TAT TVAM ASI: YOU ARE THAT!

 

Are YOU limited by space and time?

Do YOU fall within the parameters of space and time?

 

As a name and form “entity” called Satinder, I am very much within the parameters of time and space and therefore limited by them.

However, in my real nature, true svarupa—as the unchanging Witnessing-Consciousness—I am not at all conditioned by time and space:

Simply put, time and space are mere objects/appearances to ME. I, as the Witnessing-Consciousness, am the Subject; time and space, as witnessed, are the objects to me.

When I, the Subject, exists, they exist; when they cease to exist (as in deep sleep), I still continue to exist. No one can doubt one’s existence in the deep sleep; it is just that there is no awareness of time and space in the deep sleep since there is no duality.

I, as the Subject, therefore, always exist whether there are time and space. However, time and space cannot exist without me. I, as conscious-principle, lend existence to them. I am the truth of time and space! I lend existence to them through the Self-lit light of my Consciousness. They have no independent existence apart from me. They are mere “appearances” in the light of my consciousness.

Appearance cannot limit or affect the Reality: Mirage water cannot wet the soil, nor can the snake appearing in the rope affect the rope.

As appearances, space and time come and go; but as their substratum, I continue to exist, regardless!

There is a law that the object (s) cannot limit or condition the Subject, for, the effect cannot limit its cause. Space and time being objects cannot limit Me, the Subject.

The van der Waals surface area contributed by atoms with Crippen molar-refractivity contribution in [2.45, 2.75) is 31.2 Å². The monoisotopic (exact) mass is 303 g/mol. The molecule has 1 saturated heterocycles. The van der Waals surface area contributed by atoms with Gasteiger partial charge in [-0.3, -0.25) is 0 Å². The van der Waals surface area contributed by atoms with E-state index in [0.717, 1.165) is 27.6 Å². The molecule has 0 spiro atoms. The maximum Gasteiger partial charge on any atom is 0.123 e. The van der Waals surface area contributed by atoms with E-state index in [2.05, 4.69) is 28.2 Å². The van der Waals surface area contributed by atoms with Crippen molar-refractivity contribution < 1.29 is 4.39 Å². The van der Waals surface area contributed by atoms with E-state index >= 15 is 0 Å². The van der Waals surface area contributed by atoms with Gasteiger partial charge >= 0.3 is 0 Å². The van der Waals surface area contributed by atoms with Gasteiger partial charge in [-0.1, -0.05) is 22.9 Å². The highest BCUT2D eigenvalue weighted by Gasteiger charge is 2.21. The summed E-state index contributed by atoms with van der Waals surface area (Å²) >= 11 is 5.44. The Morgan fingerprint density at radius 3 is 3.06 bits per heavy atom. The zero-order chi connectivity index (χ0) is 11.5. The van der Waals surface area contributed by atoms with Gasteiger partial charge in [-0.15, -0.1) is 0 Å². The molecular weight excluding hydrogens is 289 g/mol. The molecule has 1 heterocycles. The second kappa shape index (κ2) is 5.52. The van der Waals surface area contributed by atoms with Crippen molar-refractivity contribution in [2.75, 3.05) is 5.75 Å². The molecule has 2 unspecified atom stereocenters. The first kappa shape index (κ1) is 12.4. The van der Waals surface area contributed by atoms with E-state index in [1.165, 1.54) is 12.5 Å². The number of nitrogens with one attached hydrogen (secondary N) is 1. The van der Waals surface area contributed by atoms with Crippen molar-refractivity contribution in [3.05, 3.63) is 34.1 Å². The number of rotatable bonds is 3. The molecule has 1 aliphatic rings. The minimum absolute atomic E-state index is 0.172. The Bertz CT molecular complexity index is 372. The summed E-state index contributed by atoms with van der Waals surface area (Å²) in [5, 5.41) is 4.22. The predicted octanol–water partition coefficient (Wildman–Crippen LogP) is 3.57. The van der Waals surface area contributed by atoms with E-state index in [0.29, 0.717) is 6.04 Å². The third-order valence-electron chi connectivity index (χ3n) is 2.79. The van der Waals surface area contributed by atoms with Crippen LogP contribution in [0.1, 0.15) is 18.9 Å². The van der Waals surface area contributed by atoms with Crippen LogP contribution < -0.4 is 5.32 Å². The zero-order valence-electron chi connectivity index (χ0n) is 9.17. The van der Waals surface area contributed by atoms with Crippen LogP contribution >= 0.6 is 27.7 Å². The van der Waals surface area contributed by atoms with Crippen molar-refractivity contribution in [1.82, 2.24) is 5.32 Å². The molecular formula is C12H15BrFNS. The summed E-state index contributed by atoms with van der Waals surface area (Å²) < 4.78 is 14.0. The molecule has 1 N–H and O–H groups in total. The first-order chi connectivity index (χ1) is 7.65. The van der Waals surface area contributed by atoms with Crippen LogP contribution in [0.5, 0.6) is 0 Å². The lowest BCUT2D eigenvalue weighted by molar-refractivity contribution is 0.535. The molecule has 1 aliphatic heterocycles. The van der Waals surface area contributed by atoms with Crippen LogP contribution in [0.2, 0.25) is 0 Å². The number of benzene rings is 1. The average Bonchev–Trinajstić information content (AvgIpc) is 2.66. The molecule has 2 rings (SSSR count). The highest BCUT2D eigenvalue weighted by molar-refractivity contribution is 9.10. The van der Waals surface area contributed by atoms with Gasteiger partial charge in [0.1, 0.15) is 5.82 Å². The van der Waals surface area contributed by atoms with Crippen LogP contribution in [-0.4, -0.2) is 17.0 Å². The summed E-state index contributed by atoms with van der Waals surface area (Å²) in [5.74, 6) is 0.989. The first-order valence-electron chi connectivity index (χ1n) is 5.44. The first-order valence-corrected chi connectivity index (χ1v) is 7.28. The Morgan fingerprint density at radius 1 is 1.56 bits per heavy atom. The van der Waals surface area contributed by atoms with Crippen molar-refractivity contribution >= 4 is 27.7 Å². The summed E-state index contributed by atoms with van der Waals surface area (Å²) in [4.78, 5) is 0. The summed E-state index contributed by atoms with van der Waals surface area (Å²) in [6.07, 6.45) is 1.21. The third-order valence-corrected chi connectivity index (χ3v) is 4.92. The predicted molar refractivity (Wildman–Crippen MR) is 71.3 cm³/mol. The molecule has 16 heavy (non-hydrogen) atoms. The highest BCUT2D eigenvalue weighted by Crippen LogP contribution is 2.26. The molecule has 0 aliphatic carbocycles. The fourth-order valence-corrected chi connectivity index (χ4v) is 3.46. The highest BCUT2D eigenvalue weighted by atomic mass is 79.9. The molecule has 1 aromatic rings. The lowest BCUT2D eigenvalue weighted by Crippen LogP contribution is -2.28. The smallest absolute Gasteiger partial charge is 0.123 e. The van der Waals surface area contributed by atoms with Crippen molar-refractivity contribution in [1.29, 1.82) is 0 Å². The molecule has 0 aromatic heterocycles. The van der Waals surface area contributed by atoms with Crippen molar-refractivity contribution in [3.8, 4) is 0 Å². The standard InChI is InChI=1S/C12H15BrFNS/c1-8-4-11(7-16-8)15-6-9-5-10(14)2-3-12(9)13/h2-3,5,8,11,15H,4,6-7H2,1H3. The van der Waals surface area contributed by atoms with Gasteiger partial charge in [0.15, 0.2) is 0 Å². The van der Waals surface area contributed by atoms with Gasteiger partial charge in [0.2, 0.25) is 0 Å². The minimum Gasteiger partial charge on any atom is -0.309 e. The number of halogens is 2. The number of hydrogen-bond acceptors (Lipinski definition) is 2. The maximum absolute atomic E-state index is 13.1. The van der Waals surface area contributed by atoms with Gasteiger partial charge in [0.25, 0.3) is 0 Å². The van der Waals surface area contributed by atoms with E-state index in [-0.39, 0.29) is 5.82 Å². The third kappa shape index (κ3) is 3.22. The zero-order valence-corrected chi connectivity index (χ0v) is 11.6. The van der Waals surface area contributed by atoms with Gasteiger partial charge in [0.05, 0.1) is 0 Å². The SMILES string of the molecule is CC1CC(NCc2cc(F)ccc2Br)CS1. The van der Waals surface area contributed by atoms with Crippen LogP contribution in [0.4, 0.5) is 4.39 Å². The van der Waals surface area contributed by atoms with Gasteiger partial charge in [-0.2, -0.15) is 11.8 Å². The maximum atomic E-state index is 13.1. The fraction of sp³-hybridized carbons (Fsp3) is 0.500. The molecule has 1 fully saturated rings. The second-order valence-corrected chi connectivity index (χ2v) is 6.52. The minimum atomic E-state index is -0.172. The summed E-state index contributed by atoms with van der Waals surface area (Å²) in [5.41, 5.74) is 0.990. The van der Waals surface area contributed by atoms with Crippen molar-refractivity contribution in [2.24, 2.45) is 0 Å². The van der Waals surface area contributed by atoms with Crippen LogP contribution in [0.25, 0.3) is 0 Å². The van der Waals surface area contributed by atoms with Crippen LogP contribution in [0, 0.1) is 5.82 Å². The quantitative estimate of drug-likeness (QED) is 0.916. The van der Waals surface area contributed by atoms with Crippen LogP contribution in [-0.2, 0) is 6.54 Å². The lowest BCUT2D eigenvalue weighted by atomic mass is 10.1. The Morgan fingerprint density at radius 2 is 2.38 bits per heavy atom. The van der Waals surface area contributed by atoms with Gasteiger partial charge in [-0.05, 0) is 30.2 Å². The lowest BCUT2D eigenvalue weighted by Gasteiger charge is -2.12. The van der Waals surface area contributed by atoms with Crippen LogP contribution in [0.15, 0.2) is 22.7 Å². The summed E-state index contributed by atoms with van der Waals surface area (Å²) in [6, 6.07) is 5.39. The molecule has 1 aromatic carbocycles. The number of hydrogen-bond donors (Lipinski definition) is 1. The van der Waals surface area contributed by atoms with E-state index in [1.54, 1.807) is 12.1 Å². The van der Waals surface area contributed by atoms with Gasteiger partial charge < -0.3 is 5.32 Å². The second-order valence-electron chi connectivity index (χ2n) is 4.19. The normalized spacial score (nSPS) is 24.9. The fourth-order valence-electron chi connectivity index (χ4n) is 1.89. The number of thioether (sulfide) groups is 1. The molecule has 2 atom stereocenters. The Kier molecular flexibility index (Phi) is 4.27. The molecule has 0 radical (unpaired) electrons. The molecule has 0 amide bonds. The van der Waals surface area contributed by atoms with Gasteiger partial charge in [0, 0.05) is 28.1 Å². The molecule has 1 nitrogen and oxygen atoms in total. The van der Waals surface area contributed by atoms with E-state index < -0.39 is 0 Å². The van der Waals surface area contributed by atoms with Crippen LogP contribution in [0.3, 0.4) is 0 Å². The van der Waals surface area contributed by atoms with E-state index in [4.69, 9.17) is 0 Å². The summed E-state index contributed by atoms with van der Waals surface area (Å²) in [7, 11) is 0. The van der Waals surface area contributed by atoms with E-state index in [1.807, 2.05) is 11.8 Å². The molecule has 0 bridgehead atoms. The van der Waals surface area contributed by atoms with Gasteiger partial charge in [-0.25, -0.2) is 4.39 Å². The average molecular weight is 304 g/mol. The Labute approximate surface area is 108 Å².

Therefore, in my true svarupa as the unchanging Witnessing-Consciousness, “I” do not fall within the parameters of time and space and hence not limited by them.

Taking the avasthātrayaprakriya into account, time and space are not real either. Why so? Because the “waking time and space” are specific to that state and “dream time and space” are specific to the dream state. They are real, only with reference to a particular state. They have no absolute existence, so to speak. In other words, they are as real as the states are, within which they appear. Obviously, in “dream” state, the “waking” time and space are inapplicable, and vice versa.

According to Vedānta, that which changes is not real. Time and space change, depending upon the state we are in. But I, as their Witness, remain unchanged. Actually, I, as the Self, never dream or go to sleep. Strictly speaking, it is incorrect to say, I am awake, I slept or I dreamt.

The Self never sleeps or dreams. Self is ever-awake (ādibhūtaha). Waking, dreaming, and deep sleep are mere appearances to Me, in Me. They come and go. I abide as their cause. How can these states and the contents thereof (time, space, and causality) condition/affect or limit ME? Thus, I, the Self in me, is eternal, nitya, and all-pervading, sarvagatāḥdeśa-kāla-vastu-aprichhinaha—non-obstructed by place, time, and objects.

When the sleep/dream state give way to the waking state, ‘me’ (the ego-entity) and the universe with its concomitants of time-space-causality appear at the same time. But I, the Self, obviously existed prior to the arrival of the waking state. So, the contents of the waking state (time, space, etc.) cannot condition the Self, which is prior to them. This point has to be grasped very clearly.